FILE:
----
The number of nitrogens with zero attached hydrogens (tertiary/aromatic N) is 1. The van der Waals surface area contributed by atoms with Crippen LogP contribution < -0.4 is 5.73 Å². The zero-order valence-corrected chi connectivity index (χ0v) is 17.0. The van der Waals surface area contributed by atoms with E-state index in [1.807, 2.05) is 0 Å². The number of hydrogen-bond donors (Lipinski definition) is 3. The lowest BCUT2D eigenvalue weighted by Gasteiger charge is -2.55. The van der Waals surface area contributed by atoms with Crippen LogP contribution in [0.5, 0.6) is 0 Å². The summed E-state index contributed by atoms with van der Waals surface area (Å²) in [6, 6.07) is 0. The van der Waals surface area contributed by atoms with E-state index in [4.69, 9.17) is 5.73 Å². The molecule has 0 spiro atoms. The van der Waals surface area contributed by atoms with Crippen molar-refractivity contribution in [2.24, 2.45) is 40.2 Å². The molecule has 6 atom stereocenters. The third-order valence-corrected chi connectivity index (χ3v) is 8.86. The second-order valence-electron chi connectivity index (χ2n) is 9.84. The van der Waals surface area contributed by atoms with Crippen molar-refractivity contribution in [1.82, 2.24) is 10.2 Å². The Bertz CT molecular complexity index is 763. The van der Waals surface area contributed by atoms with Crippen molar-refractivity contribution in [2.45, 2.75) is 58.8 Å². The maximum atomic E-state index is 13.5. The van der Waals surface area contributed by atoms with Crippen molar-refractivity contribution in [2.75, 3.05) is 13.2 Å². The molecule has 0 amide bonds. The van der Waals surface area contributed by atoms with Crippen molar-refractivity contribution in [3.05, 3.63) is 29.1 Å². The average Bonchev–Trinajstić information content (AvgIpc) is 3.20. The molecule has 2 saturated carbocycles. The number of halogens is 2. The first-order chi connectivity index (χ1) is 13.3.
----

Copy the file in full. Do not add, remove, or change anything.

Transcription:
The number of nitrogens with zero attached hydrogens (tertiary/aromatic N) is 1. The van der Waals surface area contributed by atoms with Crippen LogP contribution < -0.4 is 5.73 Å². The zero-order valence-corrected chi connectivity index (χ0v) is 17.0. The van der Waals surface area contributed by atoms with E-state index in [1.807, 2.05) is 0 Å². The number of hydrogen-bond donors (Lipinski definition) is 3. The lowest BCUT2D eigenvalue weighted by Gasteiger charge is -2.55. The van der Waals surface area contributed by atoms with Crippen LogP contribution in [0.5, 0.6) is 0 Å². The summed E-state index contributed by atoms with van der Waals surface area (Å²) in [6, 6.07) is 0. The van der Waals surface area contributed by atoms with E-state index in [4.69, 9.17) is 5.73 Å². The molecule has 0 spiro atoms. The van der Waals surface area contributed by atoms with Crippen molar-refractivity contribution in [2.24, 2.45) is 40.2 Å². The molecule has 6 atom stereocenters. The third-order valence-corrected chi connectivity index (χ3v) is 8.86. The second-order valence-electron chi connectivity index (χ2n) is 9.84. The van der Waals surface area contributed by atoms with Crippen molar-refractivity contribution in [1.82, 2.24) is 10.2 Å². The Bertz CT molecular complexity index is 763. The van der Waals surface area contributed by atoms with Crippen molar-refractivity contribution in [2.45, 2.75) is 58.8 Å². The maximum atomic E-state index is 13.5. The van der Waals surface area contributed by atoms with Crippen molar-refractivity contribution in [2.75, 3.05) is 13.2 Å². The molecule has 0 amide bonds. The van der Waals surface area contributed by atoms with Crippen molar-refractivity contribution in [3.05, 3.63) is 29.1 Å². The average Bonchev–Trinajstić information content (AvgIpc) is 3.20. The molecule has 2 saturated carbocycles. The number of halogens is 2. The first-order chi connectivity index (χ1) is 13.3.